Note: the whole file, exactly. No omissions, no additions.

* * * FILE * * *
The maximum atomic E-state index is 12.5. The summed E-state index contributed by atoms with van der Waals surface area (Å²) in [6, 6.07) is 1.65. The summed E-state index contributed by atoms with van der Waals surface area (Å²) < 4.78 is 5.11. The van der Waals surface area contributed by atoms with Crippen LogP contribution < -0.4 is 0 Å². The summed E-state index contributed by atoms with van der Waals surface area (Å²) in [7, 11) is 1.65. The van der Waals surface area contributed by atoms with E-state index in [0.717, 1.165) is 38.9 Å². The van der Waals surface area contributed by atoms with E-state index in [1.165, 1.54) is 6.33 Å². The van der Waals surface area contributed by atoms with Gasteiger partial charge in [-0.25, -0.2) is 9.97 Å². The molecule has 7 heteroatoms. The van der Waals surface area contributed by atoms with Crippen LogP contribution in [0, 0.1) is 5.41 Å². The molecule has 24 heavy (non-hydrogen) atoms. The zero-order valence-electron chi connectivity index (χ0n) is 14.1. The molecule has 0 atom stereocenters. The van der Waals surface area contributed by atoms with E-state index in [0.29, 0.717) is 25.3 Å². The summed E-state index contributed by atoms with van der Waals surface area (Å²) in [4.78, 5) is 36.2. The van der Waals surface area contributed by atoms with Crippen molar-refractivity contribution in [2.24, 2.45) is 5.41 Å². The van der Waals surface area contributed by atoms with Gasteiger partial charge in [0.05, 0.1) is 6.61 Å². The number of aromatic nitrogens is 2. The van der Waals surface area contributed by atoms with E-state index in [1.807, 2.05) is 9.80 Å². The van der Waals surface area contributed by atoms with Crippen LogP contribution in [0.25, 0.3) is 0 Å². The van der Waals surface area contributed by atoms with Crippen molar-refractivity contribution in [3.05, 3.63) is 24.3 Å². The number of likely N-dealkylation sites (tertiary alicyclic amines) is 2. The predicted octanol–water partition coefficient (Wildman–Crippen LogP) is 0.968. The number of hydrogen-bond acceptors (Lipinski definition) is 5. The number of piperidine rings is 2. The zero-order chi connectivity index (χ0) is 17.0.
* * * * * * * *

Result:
The maximum atomic E-state index is 12.5. The summed E-state index contributed by atoms with van der Waals surface area (Å²) in [6, 6.07) is 1.65. The summed E-state index contributed by atoms with van der Waals surface area (Å²) < 4.78 is 5.11. The van der Waals surface area contributed by atoms with Crippen LogP contribution < -0.4 is 0 Å². The summed E-state index contributed by atoms with van der Waals surface area (Å²) in [7, 11) is 1.65. The van der Waals surface area contributed by atoms with E-state index in [0.717, 1.165) is 38.9 Å². The van der Waals surface area contributed by atoms with E-state index in [1.165, 1.54) is 6.33 Å². The van der Waals surface area contributed by atoms with Gasteiger partial charge in [-0.25, -0.2) is 9.97 Å². The molecule has 7 heteroatoms. The van der Waals surface area contributed by atoms with Crippen LogP contribution in [0, 0.1) is 5.41 Å². The molecule has 24 heavy (non-hydrogen) atoms. The zero-order valence-electron chi connectivity index (χ0n) is 14.1. The molecule has 0 atom stereocenters. The van der Waals surface area contributed by atoms with E-state index in [0.29, 0.717) is 25.3 Å². The summed E-state index contributed by atoms with van der Waals surface area (Å²) in [4.78, 5) is 36.2. The van der Waals surface area contributed by atoms with Crippen molar-refractivity contribution in [2.24, 2.45) is 5.41 Å². The van der Waals surface area contributed by atoms with Gasteiger partial charge in [0.05, 0.1) is 6.61 Å². The number of aromatic nitrogens is 2. The van der Waals surface area contributed by atoms with E-state index in [1.807, 2.05) is 9.80 Å². The van der Waals surface area contributed by atoms with Crippen LogP contribution in [0.25, 0.3) is 0 Å². The van der Waals surface area contributed by atoms with Crippen molar-refractivity contribution in [3.05, 3.63) is 24.3 Å². The number of likely N-dealkylation sites (tertiary alicyclic amines) is 2. The predicted octanol–water partition coefficient (Wildman–Crippen LogP) is 0.968. The number of hydrogen-bond acceptors (Lipinski definition) is 5. The number of piperidine rings is 2. The zero-order chi connectivity index (χ0) is 17.0.